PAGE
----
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Baked until the cake wobbled in the middle (as per instructions). Pulled cake out. Stuck knife in. Cake back in until not really wobbly in the middle anymore at all, but at least it was finally cooked. About 50 minutes in the oven, with about ten minutes of messing around in between.

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Cooled completely while still in the cake pan.

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Forgot to dust with icing sugar.

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Took a piece per family member around to landlords as thanks for egg beater.

Finally ate a piece myself. CHAI cake. This stupid thing is CHAI CAKE.

Woe to any idiot who thinks that chai tea and coffee are the same thing.

*grump*

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Flatmate #2’s birthday: the tale of how I scored a free egg beater

A while back (like before exams) it was Flatmate #2’s 20th birthday – finally an excuse to make a cake!! (screw you, Flatmate #1 with your store-bought Bailey’s chocolate cake).

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I was originally going to make a red velvet cake, but upon arriving at New World I discovered there were no velvet cake mixtures. After much debilitating over what would the other 5 people would like (two of whom I had just met that day) and what I would like (given that I – shockingly – actually don’t like cake all that much anyway), I decided on a Betty Crocker strawberry cake, thinking it would clash nicely with the planned green icing.

I enlisted Flatmate #1 for some origami and began to plan the cake (while I should have been studying).

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So here we are; everything’s set up, and I’m all ready for mixing. Of course now is the moment I actually read that back and realise that I’m supposed to beat this with an electric beater. Guess what essential kitchen utensil we don’t have?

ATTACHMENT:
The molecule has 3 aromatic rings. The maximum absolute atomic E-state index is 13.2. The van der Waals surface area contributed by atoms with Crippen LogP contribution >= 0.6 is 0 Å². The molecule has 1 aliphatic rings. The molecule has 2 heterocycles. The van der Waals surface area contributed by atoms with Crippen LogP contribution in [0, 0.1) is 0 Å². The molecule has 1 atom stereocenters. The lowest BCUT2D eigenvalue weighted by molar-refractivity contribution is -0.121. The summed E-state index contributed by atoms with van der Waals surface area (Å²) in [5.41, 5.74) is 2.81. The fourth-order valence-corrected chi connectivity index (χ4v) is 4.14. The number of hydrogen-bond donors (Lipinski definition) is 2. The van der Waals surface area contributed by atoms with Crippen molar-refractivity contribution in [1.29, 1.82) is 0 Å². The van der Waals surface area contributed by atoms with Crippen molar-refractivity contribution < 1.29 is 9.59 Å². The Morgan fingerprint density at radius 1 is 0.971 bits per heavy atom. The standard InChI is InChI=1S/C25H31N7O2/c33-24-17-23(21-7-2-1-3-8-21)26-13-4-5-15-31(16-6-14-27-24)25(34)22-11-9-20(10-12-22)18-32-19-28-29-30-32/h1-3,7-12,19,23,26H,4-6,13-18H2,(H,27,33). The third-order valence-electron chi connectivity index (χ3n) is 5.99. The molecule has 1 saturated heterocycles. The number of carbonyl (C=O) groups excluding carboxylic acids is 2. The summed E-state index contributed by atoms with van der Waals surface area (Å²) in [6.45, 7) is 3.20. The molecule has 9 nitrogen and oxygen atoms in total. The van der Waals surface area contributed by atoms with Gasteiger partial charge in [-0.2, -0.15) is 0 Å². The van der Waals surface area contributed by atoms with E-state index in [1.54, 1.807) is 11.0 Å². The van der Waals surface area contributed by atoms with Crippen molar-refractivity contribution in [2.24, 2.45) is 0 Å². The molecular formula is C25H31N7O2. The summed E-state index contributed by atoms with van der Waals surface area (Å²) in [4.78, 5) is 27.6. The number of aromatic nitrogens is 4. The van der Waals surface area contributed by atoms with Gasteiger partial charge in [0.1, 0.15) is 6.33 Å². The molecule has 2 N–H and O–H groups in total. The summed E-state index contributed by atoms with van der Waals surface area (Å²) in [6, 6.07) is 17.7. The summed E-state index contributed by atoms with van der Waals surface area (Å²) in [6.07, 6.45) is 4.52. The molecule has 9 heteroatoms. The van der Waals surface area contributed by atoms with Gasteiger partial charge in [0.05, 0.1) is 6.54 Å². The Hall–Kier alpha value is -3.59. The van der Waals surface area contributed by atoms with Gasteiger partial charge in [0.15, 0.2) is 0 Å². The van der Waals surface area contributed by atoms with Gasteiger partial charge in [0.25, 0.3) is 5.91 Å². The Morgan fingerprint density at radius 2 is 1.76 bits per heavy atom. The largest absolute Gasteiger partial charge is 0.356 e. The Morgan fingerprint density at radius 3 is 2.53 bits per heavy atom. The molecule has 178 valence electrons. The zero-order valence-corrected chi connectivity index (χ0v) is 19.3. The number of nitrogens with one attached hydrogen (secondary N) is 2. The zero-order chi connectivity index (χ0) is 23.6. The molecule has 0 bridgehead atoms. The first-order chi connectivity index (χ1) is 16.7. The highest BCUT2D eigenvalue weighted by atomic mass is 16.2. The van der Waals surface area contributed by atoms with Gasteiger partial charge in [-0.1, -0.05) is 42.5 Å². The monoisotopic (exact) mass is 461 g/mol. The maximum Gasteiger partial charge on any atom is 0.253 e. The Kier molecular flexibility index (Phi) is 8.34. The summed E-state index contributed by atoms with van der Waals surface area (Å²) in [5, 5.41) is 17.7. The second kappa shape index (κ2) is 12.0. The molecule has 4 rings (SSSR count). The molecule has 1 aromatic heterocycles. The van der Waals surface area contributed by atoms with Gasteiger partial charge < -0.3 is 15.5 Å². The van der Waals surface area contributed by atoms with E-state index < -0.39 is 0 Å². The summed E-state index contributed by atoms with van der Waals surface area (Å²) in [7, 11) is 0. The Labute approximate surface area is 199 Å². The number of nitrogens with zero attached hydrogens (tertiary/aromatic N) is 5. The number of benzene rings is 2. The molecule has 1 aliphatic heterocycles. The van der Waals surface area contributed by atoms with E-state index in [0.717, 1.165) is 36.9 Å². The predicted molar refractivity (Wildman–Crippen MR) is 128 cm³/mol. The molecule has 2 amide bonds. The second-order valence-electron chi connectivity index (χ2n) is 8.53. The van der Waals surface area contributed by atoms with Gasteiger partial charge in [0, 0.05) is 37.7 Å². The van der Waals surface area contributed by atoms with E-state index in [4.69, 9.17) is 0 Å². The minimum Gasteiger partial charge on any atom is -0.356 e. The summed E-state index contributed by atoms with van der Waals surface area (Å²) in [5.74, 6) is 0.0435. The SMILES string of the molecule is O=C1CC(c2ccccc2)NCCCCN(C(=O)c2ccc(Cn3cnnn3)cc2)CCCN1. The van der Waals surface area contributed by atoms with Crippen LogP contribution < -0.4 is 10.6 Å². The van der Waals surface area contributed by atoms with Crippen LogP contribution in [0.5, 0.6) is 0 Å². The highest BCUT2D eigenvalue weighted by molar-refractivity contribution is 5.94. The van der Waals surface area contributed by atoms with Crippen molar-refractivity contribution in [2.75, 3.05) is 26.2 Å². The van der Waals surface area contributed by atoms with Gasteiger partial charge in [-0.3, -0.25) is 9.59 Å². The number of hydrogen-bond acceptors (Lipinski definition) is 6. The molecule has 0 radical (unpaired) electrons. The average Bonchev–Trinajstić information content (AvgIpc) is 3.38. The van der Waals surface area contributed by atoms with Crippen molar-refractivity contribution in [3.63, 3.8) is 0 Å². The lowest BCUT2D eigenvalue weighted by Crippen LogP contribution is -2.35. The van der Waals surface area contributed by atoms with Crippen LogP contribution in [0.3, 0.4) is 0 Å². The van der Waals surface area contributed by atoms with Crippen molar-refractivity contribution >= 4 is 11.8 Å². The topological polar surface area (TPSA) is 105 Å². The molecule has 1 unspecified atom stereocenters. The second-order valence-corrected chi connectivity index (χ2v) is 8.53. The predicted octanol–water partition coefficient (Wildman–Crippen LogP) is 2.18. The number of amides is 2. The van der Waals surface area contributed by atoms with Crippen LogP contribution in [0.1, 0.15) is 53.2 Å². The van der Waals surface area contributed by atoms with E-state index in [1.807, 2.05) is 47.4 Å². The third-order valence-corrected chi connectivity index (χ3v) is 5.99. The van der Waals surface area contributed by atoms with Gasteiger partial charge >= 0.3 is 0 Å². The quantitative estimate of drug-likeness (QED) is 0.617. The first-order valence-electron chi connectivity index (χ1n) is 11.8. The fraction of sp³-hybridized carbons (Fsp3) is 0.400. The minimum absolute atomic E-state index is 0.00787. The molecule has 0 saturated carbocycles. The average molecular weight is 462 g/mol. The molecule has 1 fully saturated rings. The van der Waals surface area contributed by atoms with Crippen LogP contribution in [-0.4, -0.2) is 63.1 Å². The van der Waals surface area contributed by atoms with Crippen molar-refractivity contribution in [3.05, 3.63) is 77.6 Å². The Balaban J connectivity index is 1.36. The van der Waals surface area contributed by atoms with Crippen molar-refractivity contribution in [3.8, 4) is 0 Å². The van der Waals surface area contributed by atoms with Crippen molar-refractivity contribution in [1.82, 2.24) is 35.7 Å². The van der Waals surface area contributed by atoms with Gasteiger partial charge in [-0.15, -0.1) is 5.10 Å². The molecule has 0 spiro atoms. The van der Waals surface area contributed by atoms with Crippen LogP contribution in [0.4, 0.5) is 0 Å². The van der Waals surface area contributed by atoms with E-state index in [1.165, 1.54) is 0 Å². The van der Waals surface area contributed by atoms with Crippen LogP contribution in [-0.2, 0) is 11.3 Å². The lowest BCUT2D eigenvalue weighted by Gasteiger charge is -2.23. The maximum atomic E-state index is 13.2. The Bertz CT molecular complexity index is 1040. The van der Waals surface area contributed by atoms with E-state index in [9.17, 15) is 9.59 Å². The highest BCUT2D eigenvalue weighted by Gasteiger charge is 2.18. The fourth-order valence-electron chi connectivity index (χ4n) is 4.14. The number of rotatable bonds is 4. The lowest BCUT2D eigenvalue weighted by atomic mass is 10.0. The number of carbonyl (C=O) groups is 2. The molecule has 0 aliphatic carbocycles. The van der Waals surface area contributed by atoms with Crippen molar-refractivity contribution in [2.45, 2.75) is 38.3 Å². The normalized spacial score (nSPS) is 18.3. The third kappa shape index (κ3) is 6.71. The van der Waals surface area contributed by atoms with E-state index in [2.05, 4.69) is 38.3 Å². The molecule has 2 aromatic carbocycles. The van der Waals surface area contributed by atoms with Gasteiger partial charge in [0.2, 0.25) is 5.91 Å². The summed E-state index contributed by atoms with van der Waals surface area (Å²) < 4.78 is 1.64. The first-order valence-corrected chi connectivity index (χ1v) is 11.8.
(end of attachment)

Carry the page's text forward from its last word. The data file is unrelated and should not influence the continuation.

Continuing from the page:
Plopped myself down in the lounge with our hand beater, a beer, and a hatful of determination.

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Ten minutes later, and I was just about crying. It wasn’t even slightly mixing.

I had a momentary burst of inspiration, and sprinted barefoot down the street in the rain to our landlord’s house. Five minutes of gibbering explanation and panting later, our wonderful landlord showed up at the door with a new egg beater, still wrapped up in bubble wrap and a box, and told me to keep it, as it was a centimetre too short for her favourite mixing bowl.

Guess what I own now? 😀

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Cue the next day, and Flatmate #1 is sitting on her bed in a little ball of frustration as she tries to make origami roses. *sigh*

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It took us a while, but we found a tutorial that looked like it would work. Only problem was, we needed a glue gun. One frantic trip to New World later, and we were back on track. I iced the cake (see carrot cake icing recipe at the bottom of the post) and we ended up decorating it with candles and edible silver balls posted down by Flatmate #2’s mother. Why she thought we would be making a cake without any candles is beyond me, but seeing as we actually didn’t have any candles, I wasn’t complaining.

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Carrot cake icing:

– 1/2 cup unsweetened greek yogurt